Academic journal article Journal of Health Population and Nutrition

Factors Associated with Reported Diarrhoea Episodes and Treatment-Seeking in an Urban Slum of Kolkata, India

Academic journal article Journal of Health Population and Nutrition

Factors Associated with Reported Diarrhoea Episodes and Treatment-Seeking in an Urban Slum of Kolkata, India

Article excerpt

INTRODUCTION

An accurate understanding of healthcare use is needed to inform and implement appropriate policies. Several models have been developed to understand treatment preferences better but the one by Andersen is most commonly used (1-3). In this model, factors determining the choices of healthcare providers include severity of disease, perceived vulnerability, socioeconomic factors, and education. The relative importance of individual factors varies considerably between settings.

Many studies have identified economic status as the most significant predictor of medical-care use. For example, Neumark et al. identified economic status as the determining factor for the number of visits to medical facilities (4). Inman et al. identified expenditure and time as the two most important constraints in using child health services (5). Other than financial considerations, severity and vulnerability of perceived disease are important triggers to initiate search for healthcare and may also influence the choice of health provider (6-8). Educational status could influence healthcare use, but studies have produced contradictory findings (9). For example, one study in Kerala, India, found a negative relationship between maternal education and care-seeking (10). In other settings, maternal education had a positive effect on healthcare use (4,11,12). The influence of gender of young patients on healthcare-seeking behaviour has been observed by many researchers in southern Asia (13). For example, gender was a significant predictor of treatment-seeking in Punjab (14). A study in Pune, Maharashtra state, found that significantly more boys than girls were treated by qualified healthcare professionals, significantly more money was spent on boys compared to girls, and parents were willing to travel a greater distance to have their sons treated compared to their daughters (15). Similarly, in Matlab, Bangladesh, physicians were consulted three times more often for male children (16). A recent study describing healthcare use of children aged less than five years in a rural community in West Bengal found that qualified health professionals were consulted more often and sooner for boys than for girls (17). Preferential treatment of sons becomes less marked from northern to southern India as the value of daughters increases (18).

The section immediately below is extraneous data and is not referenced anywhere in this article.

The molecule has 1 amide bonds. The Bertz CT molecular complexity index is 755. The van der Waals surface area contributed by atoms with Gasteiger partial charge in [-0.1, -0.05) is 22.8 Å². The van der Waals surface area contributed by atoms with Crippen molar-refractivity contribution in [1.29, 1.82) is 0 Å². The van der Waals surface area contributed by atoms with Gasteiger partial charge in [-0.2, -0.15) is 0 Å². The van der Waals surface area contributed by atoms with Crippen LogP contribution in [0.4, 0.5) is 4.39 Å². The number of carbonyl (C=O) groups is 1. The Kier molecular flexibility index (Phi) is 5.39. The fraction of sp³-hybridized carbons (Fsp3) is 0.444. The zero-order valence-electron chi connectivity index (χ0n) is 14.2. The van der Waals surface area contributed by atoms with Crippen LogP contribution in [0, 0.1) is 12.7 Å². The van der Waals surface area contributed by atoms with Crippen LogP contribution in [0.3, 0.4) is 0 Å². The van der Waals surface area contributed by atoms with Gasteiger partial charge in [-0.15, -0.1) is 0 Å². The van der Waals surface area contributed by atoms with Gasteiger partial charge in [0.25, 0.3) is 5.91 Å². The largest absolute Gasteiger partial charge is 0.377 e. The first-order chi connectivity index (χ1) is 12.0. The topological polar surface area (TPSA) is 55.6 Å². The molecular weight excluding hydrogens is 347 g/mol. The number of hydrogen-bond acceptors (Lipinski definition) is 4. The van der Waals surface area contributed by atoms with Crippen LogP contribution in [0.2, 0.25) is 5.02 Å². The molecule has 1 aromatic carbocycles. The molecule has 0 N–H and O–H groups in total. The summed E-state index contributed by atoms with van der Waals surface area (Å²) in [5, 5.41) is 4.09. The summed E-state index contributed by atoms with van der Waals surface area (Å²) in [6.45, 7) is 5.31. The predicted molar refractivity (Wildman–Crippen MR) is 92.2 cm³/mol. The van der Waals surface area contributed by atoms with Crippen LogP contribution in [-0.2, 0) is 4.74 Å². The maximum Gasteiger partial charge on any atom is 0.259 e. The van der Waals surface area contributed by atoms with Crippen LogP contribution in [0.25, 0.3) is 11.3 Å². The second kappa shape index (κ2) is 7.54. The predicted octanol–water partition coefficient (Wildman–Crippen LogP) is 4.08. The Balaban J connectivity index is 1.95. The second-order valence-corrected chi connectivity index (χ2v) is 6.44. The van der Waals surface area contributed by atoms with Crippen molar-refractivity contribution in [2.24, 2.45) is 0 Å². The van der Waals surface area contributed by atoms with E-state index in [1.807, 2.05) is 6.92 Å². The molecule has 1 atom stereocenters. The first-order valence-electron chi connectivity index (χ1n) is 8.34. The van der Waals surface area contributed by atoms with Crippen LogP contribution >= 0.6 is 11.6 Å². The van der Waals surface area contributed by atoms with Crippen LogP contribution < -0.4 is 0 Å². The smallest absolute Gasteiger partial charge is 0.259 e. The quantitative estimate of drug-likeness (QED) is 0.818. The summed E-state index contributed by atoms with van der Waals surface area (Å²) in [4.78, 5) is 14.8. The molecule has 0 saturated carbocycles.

In research studies, particularly for those that rely on passive surveillance, an understanding of healthcare use by the target population is crucial since differential healthcare-seeking behaviour could influence outcome. Active surveillance, that is visiting each individual or household in the target population at regular intervals to detect the disease episode of interest, could avoid this potential bias. However, for diarrhoeal disease research, an active surveillance may unnecessarily include trivial diarrhoea episodes. Furthermore, it may not be feasible to conduct an active surveillance for less-common outcomes, such as cholera, and an active surveillance for large populations is prohibitively expensive.

In preparation for a large surveillance project to estimate the disease burden of typhoid fever and cholera in an urban slum area in eastern Kolkata, we studied reported diarrhoea rates and factors associated with reported diarrhoea episodes. We also studied the local healthcare-use patterns and factors associated with the use of specific providers.

MATERIALS AND METHODS

Study area

Kolkata, previously known as Calcutta, has an area of approximately 187 km2 and had a population of 4,580,544 in 2001. This congested urban area has an estimated population density of 24,760 persons per km2. Kolkata is divided into 141 administrative wards. In preparation for a cholera and typhoid fever surveillance project, a census and healthcare-use survey was conducted in a contiguous slum area encompassing most of Ward 29 and all of Ward 30 (Fig. 1). The results of the survey are presented in this report. …

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